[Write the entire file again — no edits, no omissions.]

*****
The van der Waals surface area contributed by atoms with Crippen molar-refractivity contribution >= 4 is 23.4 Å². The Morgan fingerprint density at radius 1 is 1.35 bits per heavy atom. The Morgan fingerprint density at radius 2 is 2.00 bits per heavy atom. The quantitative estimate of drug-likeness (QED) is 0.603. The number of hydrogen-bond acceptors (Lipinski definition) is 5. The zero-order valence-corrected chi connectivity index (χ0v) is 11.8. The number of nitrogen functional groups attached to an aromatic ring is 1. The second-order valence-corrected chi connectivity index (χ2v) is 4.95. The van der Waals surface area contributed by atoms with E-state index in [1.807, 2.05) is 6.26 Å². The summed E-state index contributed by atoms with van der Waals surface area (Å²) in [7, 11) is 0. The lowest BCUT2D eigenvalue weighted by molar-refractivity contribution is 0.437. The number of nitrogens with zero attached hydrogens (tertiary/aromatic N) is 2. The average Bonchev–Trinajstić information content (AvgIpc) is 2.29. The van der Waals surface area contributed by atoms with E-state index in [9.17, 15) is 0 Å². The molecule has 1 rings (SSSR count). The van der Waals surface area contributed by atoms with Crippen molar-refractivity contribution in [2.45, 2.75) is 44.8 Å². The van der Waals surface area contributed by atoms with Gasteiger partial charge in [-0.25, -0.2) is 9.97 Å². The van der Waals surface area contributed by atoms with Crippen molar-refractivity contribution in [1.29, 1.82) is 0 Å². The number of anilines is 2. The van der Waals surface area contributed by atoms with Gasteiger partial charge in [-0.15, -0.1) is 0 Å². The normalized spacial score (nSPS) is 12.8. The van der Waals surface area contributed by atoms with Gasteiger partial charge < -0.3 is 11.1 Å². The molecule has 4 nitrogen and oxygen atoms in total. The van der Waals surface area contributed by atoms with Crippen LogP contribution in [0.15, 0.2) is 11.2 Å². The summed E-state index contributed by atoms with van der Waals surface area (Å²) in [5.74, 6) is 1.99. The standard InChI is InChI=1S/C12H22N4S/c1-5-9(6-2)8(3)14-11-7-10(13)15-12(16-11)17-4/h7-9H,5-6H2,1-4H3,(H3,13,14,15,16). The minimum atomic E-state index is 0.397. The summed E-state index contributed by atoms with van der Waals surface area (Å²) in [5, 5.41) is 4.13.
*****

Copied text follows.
The van der Waals surface area contributed by atoms with Crippen molar-refractivity contribution >= 4 is 23.4 Å². The Morgan fingerprint density at radius 1 is 1.35 bits per heavy atom. The Morgan fingerprint density at radius 2 is 2.00 bits per heavy atom. The quantitative estimate of drug-likeness (QED) is 0.603. The number of hydrogen-bond acceptors (Lipinski definition) is 5. The zero-order valence-corrected chi connectivity index (χ0v) is 11.8. The number of nitrogen functional groups attached to an aromatic ring is 1. The second-order valence-corrected chi connectivity index (χ2v) is 4.95. The van der Waals surface area contributed by atoms with E-state index in [1.807, 2.05) is 6.26 Å². The summed E-state index contributed by atoms with van der Waals surface area (Å²) in [7, 11) is 0. The lowest BCUT2D eigenvalue weighted by molar-refractivity contribution is 0.437. The number of nitrogens with zero attached hydrogens (tertiary/aromatic N) is 2. The average Bonchev–Trinajstić information content (AvgIpc) is 2.29. The van der Waals surface area contributed by atoms with E-state index in [9.17, 15) is 0 Å². The molecule has 1 rings (SSSR count). The van der Waals surface area contributed by atoms with Crippen molar-refractivity contribution in [2.45, 2.75) is 44.8 Å². The van der Waals surface area contributed by atoms with Gasteiger partial charge in [-0.25, -0.2) is 9.97 Å². The van der Waals surface area contributed by atoms with Crippen molar-refractivity contribution in [1.29, 1.82) is 0 Å². The number of anilines is 2. The van der Waals surface area contributed by atoms with Gasteiger partial charge in [-0.15, -0.1) is 0 Å². The normalized spacial score (nSPS) is 12.8. The van der Waals surface area contributed by atoms with Gasteiger partial charge < -0.3 is 11.1 Å². The molecule has 4 nitrogen and oxygen atoms in total. The van der Waals surface area contributed by atoms with Crippen LogP contribution in [0.15, 0.2) is 11.2 Å². The summed E-state index contributed by atoms with van der Waals surface area (Å²) in [5.74, 6) is 1.99. The standard InChI is InChI=1S/C12H22N4S/c1-5-9(6-2)8(3)14-11-7-10(13)15-12(16-11)17-4/h7-9H,5-6H2,1-4H3,(H3,13,14,15,16). The minimum atomic E-state index is 0.397. The summed E-state index contributed by atoms with van der Waals surface area (Å²) in [5, 5.41) is 4.13.